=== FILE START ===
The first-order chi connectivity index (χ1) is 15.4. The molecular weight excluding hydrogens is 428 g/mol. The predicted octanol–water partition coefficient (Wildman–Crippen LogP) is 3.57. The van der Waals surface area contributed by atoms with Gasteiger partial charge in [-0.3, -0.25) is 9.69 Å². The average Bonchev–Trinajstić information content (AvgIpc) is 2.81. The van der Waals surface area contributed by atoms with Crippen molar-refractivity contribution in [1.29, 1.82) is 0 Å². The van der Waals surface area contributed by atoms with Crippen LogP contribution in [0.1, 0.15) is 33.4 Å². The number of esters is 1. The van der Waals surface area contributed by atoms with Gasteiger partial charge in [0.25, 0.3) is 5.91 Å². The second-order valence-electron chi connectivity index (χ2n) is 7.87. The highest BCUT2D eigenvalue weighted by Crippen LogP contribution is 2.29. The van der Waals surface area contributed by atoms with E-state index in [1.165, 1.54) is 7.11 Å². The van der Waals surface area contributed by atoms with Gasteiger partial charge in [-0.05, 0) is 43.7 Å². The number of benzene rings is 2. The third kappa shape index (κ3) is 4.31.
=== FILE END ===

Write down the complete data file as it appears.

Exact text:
The first-order chi connectivity index (χ1) is 15.4. The molecular weight excluding hydrogens is 428 g/mol. The predicted octanol–water partition coefficient (Wildman–Crippen LogP) is 3.57. The van der Waals surface area contributed by atoms with Gasteiger partial charge in [-0.3, -0.25) is 9.69 Å². The average Bonchev–Trinajstić information content (AvgIpc) is 2.81. The van der Waals surface area contributed by atoms with Crippen molar-refractivity contribution in [1.29, 1.82) is 0 Å². The van der Waals surface area contributed by atoms with Crippen LogP contribution in [0.1, 0.15) is 33.4 Å². The number of esters is 1. The van der Waals surface area contributed by atoms with Gasteiger partial charge in [0.25, 0.3) is 5.91 Å². The second-order valence-electron chi connectivity index (χ2n) is 7.87. The highest BCUT2D eigenvalue weighted by Crippen LogP contribution is 2.29. The van der Waals surface area contributed by atoms with E-state index in [1.165, 1.54) is 7.11 Å². The van der Waals surface area contributed by atoms with Gasteiger partial charge in [-0.05, 0) is 43.7 Å². The number of benzene rings is 2. The third kappa shape index (κ3) is 4.31.